Aerobics Improves Older Minds


The team of Duke Medical Center researchers who demonstrated in late 1999 that aerobic exercise is just as effective as medication in treating major depression in the middle-aged and elderly has now reported that the same exercise program also appears to improve the cognitive abilities of these patients.
The researchers found significant improvements in the higher mental processes of memory and the so-called executive functions, which include planning, organization, and the ability to juggle different intellectual tasks at the same time. These improvements were above and beyond what would be expected after the depression had lifted, the researchers report.
“What we found so fascinating was that exercise had its beneficial effect in specific areas of cognitive function that are rooted in the frontal and pre-frontal regions of the brain,” says James Blumenthal, a Duke psychologist and the study’s principal investigator. Other cognitive functions that were measured by the team—attention, concentration, and psychomotor skills—did not appear to be affected by the exercise program. Interestingly, the researchers noted, different regions of the brain are responsible for these abilities.
The results of the Duke study, funded by a grant from the National Institute of Mental Health, were published in the January issue of the Journal of Aging and Physical Activity.
“The implications are that exercise might be able to offset some of the mental declines that we often associate with the aging process,” says Blumenthal. “Further studies are warranted not only to clarify specific mental processes that are improved by exercise, but to better understand the underlying mechanisms of these improvements.”
While it is unclear why exercise would improve the mental functioning of these patients, Blumenthal says he believes that it could be influenced by the improved flow of oxygen-rich blood to specific regions of the brain. “We know that, in general, exercise improves the heart’s ability to pump blood more effectively, as well as increases the blood’s oxygen-carrying capacity. It is thought that one of the reasons why the elderly—especially those with coronary artery disease or hypertension—tend to suffer some degree of cognitive decline is in part due to a reduction in blood flow to the brain. So it may be that just as exercise improves muscle tone and function, it may have similar effects on the brain.”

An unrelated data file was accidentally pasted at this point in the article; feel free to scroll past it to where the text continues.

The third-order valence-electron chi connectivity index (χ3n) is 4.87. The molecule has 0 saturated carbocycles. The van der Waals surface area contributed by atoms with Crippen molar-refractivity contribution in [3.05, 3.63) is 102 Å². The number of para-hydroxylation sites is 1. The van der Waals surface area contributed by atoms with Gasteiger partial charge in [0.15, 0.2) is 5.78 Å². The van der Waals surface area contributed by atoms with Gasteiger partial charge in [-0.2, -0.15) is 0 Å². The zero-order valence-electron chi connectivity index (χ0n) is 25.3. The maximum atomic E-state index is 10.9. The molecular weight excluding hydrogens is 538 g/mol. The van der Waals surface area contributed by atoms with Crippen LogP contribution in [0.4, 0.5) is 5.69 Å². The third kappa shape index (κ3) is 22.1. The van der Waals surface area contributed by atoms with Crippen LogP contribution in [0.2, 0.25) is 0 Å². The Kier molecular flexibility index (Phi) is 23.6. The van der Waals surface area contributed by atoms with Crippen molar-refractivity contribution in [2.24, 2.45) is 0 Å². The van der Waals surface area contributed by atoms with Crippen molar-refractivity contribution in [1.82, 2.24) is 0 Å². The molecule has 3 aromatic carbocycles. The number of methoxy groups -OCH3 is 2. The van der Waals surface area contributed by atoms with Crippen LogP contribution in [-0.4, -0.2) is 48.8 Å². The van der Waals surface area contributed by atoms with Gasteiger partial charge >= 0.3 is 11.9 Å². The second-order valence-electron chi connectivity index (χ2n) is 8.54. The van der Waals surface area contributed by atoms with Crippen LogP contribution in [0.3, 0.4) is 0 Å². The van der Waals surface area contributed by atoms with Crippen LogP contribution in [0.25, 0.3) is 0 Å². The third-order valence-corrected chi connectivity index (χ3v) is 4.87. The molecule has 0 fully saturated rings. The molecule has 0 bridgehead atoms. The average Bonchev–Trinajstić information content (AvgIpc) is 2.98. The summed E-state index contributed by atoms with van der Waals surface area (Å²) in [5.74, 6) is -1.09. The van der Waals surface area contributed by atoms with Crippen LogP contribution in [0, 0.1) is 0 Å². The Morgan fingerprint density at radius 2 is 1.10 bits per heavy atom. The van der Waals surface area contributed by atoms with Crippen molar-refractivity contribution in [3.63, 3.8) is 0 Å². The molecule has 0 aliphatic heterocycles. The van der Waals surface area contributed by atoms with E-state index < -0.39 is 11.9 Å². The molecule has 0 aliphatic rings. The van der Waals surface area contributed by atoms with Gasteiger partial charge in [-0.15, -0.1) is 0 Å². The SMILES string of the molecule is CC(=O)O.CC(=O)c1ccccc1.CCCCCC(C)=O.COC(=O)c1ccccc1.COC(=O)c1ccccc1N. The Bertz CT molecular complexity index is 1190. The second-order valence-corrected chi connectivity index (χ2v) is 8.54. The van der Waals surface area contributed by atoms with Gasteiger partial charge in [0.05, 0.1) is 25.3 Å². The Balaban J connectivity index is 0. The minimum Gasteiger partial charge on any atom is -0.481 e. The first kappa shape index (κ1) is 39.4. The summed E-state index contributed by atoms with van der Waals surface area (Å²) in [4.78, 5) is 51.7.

In the original exercise and depression study, dubbed SMILE (Standard Medical Intervention and Long-term Exercise), the researchers followed 156 patients between the ages of fifty and seventy-seven who had been diagnosed with major depressive disorder (MDD). They were randomly assigned to one of three groups: exercise, medication, or a combination of medication and exercise.
The exercise group spent thirty minutes either riding a stationary bicycle or walking or jogging three times a week. The anti-depressant used by the medication group was sertraline (trade name Zoloft), which is a member of a class of commonly used anti-depressants known as selective serotonin reuptake inhibitors. To the surprise of the researchers, after sixteen weeks, all three groups showed statistically significant and identical improvement in standard measurements of depression, implying that exercise was just as effective as medication in treating major depression.
Not only did study participants take a standard battery of tests for depression, they took a series of standardized tests aimed at measuring the cognitive abilities of four separate domains: memory, executive functioning, attention/concentration, and psychomotor speed. These tests were taken before enrolling in the trial and four months later.
After comparing the test results from the forty-two members of the exercise group to the forty-two members of the medication group, the researchers found that exercise seemed to have a beneficial effect on selective areas of cognitive functioning, and that the level of depression also seemed to play a role.
“The participants with milder depression at the beginning of the trial were more likely to show an improvement in the executive functioning domain, while those with moderate to severe depression showed less improvement,” says Blumenthal.

Share your comments

Have an account?

Sign in to comment

No Account?

Email the editor